The first fall of snow is not only an event, it’s a magical event. You go to bed in one kind of world and wake up in another quite different. If this is not enchantment, then where is it to be found?

– J.B. Priestley

When my friend and I met up this morning for a long hill run in the beautiful Ochil mountain range in the Scottish Lowlands, little did we know that the world that awaited us on the high plateau would be so very different from the one we were about to leave behind.

As we climbed higher up into the mountain range, we were amazed to catch the first glimpse of a snow-dusted peak ahead of us – the temperatures have been mild lately and we were genuinely surprised and excited in equal measures by the prospects of running in the white stuff.

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But it wasn’t just a little snow that lay in wait – the higher we climbed, the more apparent it became that the snow was plentiful, new and untouched. High up in the mountains we found an unscathed winter-wonderland, inviting us to leave our footprints.

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Above the fast moving and moody clouds the sun was shining brightly, giving rise to an ever-changing spectacle of light as we made our way from summit to summit across the white wilderness. I have lost count of the number of times that I turned and was greeted by views that literally took my breath away.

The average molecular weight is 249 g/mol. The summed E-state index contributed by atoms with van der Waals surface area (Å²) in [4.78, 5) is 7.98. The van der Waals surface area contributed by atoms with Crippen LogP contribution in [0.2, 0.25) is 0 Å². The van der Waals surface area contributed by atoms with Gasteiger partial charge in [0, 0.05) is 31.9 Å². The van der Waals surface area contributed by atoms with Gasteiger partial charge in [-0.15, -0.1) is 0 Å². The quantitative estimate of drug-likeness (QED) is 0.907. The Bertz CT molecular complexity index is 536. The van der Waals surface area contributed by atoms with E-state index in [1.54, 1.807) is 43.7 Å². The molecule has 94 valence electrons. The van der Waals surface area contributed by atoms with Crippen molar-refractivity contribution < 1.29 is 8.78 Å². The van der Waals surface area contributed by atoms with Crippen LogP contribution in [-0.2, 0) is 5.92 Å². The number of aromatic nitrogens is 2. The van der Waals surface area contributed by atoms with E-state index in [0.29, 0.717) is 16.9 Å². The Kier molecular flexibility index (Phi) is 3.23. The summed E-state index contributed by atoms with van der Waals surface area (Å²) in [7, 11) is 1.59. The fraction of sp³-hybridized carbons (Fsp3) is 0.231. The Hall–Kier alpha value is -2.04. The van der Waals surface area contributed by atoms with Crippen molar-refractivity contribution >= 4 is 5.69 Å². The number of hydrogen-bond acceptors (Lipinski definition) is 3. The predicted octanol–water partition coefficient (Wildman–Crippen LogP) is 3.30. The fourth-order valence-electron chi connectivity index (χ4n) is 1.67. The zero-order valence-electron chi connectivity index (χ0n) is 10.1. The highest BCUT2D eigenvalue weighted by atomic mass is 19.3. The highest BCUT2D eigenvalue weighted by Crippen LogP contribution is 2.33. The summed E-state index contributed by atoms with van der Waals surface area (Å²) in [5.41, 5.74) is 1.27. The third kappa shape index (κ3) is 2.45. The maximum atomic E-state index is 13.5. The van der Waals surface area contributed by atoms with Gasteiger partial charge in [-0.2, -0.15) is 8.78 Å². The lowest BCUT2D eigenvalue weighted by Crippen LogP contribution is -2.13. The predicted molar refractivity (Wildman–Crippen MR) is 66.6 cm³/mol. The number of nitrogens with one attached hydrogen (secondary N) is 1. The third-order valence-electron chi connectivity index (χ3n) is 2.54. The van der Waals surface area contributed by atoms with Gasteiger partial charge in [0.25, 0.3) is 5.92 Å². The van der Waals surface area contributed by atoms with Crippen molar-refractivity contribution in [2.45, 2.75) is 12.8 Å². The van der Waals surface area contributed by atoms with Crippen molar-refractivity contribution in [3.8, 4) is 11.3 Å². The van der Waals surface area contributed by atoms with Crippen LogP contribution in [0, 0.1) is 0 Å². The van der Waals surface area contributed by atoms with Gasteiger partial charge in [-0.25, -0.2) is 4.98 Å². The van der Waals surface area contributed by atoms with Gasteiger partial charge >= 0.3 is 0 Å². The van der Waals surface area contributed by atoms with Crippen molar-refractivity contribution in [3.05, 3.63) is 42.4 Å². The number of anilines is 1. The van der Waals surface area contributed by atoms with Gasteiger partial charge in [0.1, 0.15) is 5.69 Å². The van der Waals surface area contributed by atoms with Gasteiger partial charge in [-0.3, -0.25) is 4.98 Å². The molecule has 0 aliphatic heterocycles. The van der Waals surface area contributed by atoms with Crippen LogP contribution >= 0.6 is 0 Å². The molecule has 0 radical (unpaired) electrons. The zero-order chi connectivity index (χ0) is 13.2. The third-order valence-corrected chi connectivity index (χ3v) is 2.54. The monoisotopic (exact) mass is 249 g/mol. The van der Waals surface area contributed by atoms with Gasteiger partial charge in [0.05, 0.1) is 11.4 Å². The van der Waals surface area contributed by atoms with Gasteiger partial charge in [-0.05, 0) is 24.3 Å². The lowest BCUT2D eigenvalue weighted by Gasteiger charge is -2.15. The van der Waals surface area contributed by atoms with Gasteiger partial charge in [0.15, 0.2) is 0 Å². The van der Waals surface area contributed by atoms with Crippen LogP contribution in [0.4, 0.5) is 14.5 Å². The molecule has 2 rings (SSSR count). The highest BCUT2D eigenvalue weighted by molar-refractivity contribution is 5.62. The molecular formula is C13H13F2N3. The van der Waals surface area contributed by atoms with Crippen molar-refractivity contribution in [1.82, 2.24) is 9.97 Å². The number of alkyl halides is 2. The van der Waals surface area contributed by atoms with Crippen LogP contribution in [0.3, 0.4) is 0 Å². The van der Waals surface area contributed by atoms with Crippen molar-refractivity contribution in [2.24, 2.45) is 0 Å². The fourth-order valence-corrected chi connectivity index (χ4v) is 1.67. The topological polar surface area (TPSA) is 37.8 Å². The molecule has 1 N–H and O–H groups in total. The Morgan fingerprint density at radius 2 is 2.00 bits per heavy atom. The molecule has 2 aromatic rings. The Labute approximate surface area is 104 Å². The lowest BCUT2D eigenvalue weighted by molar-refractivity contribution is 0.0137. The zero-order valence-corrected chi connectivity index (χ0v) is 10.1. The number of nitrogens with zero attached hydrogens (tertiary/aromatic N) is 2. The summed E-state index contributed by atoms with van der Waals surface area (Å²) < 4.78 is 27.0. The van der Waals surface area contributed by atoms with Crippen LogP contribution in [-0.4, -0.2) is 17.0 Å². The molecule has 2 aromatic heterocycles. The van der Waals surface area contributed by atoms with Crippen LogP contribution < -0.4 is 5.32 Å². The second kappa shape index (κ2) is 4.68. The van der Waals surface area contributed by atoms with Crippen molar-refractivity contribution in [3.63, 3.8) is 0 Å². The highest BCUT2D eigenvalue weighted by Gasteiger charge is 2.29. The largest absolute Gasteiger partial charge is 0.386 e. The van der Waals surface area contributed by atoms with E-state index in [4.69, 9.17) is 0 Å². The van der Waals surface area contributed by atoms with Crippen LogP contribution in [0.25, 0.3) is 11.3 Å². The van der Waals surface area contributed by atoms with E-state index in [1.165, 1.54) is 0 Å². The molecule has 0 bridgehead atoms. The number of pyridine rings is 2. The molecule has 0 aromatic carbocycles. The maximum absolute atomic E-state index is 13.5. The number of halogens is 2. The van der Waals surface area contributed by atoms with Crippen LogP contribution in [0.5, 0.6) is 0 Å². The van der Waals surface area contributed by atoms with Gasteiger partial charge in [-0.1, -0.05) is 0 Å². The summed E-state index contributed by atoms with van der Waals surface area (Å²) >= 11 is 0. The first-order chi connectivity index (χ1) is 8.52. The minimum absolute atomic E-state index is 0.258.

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We spent the better part of four hours running, skipping, slipping, bouncing and ploughing through the snow-covered mountains. I can’t think of a better way to spend my birthday!

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I Love Explorunning

Lately, my response to virtually any natural scenery on TV has been embarrassingly predictable. Whenever I find myself staring at an image of a beautiful field, rugged mountain, endless beach, old forest, or a wide open desert, my mind gets all bouncy and screams: “I want to run there!”

I am aware that this is due to  a combination of my serious, chronic affliction of wanderlust washed down with a good old case of the grass being greener on the other side mentality. The truth is that I already live in a truly beautiful corner of the world. A whopping two minutes from my doorstep lies the sea, where I only have to decide whether to turn east or west, for forty kilometres of coastal trails await me in either direction. A short drive takes me to run on mountain trails, up the famous Glens, under waterfalls and to award winning beaches that have even featured in movies about running.

But still, that lust for new adventures remains as strong as ever. It’s a bottomless pit really. I hope to travel and run for a long time yet, but naturally and for all the right reasons I can’t do this all the time.

In the meantime, there is really no reason why I can’t at least partially satisfy my hunger for new adventures in the beautiful part of the world that I happen to live in. (When life hands you awesome trails, you’ve got to run them!) I’ve had some of best fun while running new routes, and here’s why:

  1. New trails, new fun. Running means I can cover more ground in one go than I ever could while walking. Win!
  2. It widens my horizons. I love adding to my ever growing repertoire of stomping grounds. Even on the rare occasions when the whole route turned out to be terrible (for running or otherwise), at least the run gave me some new knowledge that I didn’t have before. But no matter what happens, it’s always a new adventure.